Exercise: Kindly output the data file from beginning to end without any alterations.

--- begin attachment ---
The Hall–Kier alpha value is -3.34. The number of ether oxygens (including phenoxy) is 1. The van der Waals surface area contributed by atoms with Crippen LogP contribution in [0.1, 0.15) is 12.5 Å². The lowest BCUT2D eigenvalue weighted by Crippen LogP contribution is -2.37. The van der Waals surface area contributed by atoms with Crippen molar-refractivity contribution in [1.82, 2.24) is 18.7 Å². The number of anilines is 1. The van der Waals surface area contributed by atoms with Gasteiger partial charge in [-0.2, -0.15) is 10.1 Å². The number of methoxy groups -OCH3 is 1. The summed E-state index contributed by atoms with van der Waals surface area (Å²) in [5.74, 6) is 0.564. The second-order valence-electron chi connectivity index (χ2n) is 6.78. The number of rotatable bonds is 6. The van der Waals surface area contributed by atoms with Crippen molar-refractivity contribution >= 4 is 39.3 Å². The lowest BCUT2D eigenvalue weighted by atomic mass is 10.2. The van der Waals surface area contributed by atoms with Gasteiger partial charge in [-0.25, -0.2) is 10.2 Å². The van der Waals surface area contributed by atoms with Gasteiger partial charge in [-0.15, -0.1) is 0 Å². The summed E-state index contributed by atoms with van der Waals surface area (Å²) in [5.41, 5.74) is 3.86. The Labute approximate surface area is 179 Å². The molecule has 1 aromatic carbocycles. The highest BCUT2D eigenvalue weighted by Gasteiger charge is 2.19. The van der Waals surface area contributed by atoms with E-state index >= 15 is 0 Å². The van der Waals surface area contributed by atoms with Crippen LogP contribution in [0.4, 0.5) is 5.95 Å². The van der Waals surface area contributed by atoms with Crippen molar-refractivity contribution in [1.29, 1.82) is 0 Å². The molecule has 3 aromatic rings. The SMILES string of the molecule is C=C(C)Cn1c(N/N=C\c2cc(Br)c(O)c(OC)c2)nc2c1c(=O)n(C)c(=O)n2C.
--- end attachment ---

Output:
The Hall–Kier alpha value is -3.34. The number of ether oxygens (including phenoxy) is 1. The van der Waals surface area contributed by atoms with Crippen LogP contribution in [0.1, 0.15) is 12.5 Å². The lowest BCUT2D eigenvalue weighted by Crippen LogP contribution is -2.37. The van der Waals surface area contributed by atoms with Crippen molar-refractivity contribution in [1.82, 2.24) is 18.7 Å². The number of anilines is 1. The van der Waals surface area contributed by atoms with Gasteiger partial charge in [-0.2, -0.15) is 10.1 Å². The number of methoxy groups -OCH3 is 1. The summed E-state index contributed by atoms with van der Waals surface area (Å²) in [5.74, 6) is 0.564. The second-order valence-electron chi connectivity index (χ2n) is 6.78. The number of rotatable bonds is 6. The van der Waals surface area contributed by atoms with Crippen molar-refractivity contribution >= 4 is 39.3 Å². The lowest BCUT2D eigenvalue weighted by atomic mass is 10.2. The van der Waals surface area contributed by atoms with Gasteiger partial charge in [-0.25, -0.2) is 10.2 Å². The van der Waals surface area contributed by atoms with Gasteiger partial charge in [-0.15, -0.1) is 0 Å². The summed E-state index contributed by atoms with van der Waals surface area (Å²) in [5.41, 5.74) is 3.86. The Labute approximate surface area is 179 Å². The molecule has 1 aromatic carbocycles. The highest BCUT2D eigenvalue weighted by Gasteiger charge is 2.19. The van der Waals surface area contributed by atoms with E-state index >= 15 is 0 Å². The van der Waals surface area contributed by atoms with Crippen LogP contribution in [0.4, 0.5) is 5.95 Å². The van der Waals surface area contributed by atoms with Crippen molar-refractivity contribution in [1.29, 1.82) is 0 Å². The molecule has 3 aromatic rings. The SMILES string of the molecule is C=C(C)Cn1c(N/N=C\c2cc(Br)c(O)c(OC)c2)nc2c1c(=O)n(C)c(=O)n2C.